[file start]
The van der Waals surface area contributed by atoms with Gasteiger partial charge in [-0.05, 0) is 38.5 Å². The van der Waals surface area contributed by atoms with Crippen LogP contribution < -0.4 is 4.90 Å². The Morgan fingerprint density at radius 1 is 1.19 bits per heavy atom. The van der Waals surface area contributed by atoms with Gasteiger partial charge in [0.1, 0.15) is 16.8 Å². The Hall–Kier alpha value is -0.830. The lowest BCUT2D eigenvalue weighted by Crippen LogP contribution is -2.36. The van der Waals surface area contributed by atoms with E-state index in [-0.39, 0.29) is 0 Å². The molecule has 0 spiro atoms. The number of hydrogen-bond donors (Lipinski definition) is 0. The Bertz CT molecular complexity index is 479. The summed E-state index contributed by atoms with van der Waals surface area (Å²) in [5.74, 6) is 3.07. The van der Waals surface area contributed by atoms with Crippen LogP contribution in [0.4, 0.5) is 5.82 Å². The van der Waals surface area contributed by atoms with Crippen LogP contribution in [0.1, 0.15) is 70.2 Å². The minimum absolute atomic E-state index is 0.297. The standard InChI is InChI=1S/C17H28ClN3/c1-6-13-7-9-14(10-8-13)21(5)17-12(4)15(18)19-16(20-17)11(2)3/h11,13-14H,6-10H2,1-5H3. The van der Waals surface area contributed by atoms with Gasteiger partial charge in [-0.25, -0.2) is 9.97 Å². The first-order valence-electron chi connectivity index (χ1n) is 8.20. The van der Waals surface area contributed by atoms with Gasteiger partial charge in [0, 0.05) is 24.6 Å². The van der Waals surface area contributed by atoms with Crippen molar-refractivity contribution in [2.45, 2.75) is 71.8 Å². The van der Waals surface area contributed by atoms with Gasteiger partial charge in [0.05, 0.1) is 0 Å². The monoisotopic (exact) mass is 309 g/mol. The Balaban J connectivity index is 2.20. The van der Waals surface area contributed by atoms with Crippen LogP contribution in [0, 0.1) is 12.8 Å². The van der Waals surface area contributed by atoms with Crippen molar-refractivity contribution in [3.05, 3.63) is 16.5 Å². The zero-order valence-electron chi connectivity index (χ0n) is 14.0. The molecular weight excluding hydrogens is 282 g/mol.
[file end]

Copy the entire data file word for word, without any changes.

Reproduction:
The van der Waals surface area contributed by atoms with Gasteiger partial charge in [-0.05, 0) is 38.5 Å². The van der Waals surface area contributed by atoms with Crippen LogP contribution < -0.4 is 4.90 Å². The Morgan fingerprint density at radius 1 is 1.19 bits per heavy atom. The van der Waals surface area contributed by atoms with Gasteiger partial charge in [0.1, 0.15) is 16.8 Å². The Hall–Kier alpha value is -0.830. The lowest BCUT2D eigenvalue weighted by Crippen LogP contribution is -2.36. The van der Waals surface area contributed by atoms with E-state index in [-0.39, 0.29) is 0 Å². The molecule has 0 spiro atoms. The number of hydrogen-bond donors (Lipinski definition) is 0. The Bertz CT molecular complexity index is 479. The summed E-state index contributed by atoms with van der Waals surface area (Å²) in [5.74, 6) is 3.07. The van der Waals surface area contributed by atoms with Crippen LogP contribution in [0.4, 0.5) is 5.82 Å². The van der Waals surface area contributed by atoms with Crippen LogP contribution in [0.1, 0.15) is 70.2 Å². The minimum absolute atomic E-state index is 0.297. The standard InChI is InChI=1S/C17H28ClN3/c1-6-13-7-9-14(10-8-13)21(5)17-12(4)15(18)19-16(20-17)11(2)3/h11,13-14H,6-10H2,1-5H3. The van der Waals surface area contributed by atoms with Gasteiger partial charge in [-0.25, -0.2) is 9.97 Å². The first-order valence-electron chi connectivity index (χ1n) is 8.20. The van der Waals surface area contributed by atoms with Gasteiger partial charge in [0, 0.05) is 24.6 Å². The van der Waals surface area contributed by atoms with Crippen molar-refractivity contribution in [2.45, 2.75) is 71.8 Å². The van der Waals surface area contributed by atoms with Gasteiger partial charge in [0.05, 0.1) is 0 Å². The monoisotopic (exact) mass is 309 g/mol. The Balaban J connectivity index is 2.20. The van der Waals surface area contributed by atoms with Crippen LogP contribution in [0, 0.1) is 12.8 Å². The van der Waals surface area contributed by atoms with Crippen molar-refractivity contribution in [3.05, 3.63) is 16.5 Å². The zero-order valence-electron chi connectivity index (χ0n) is 14.0. The molecular weight excluding hydrogens is 282 g/mol.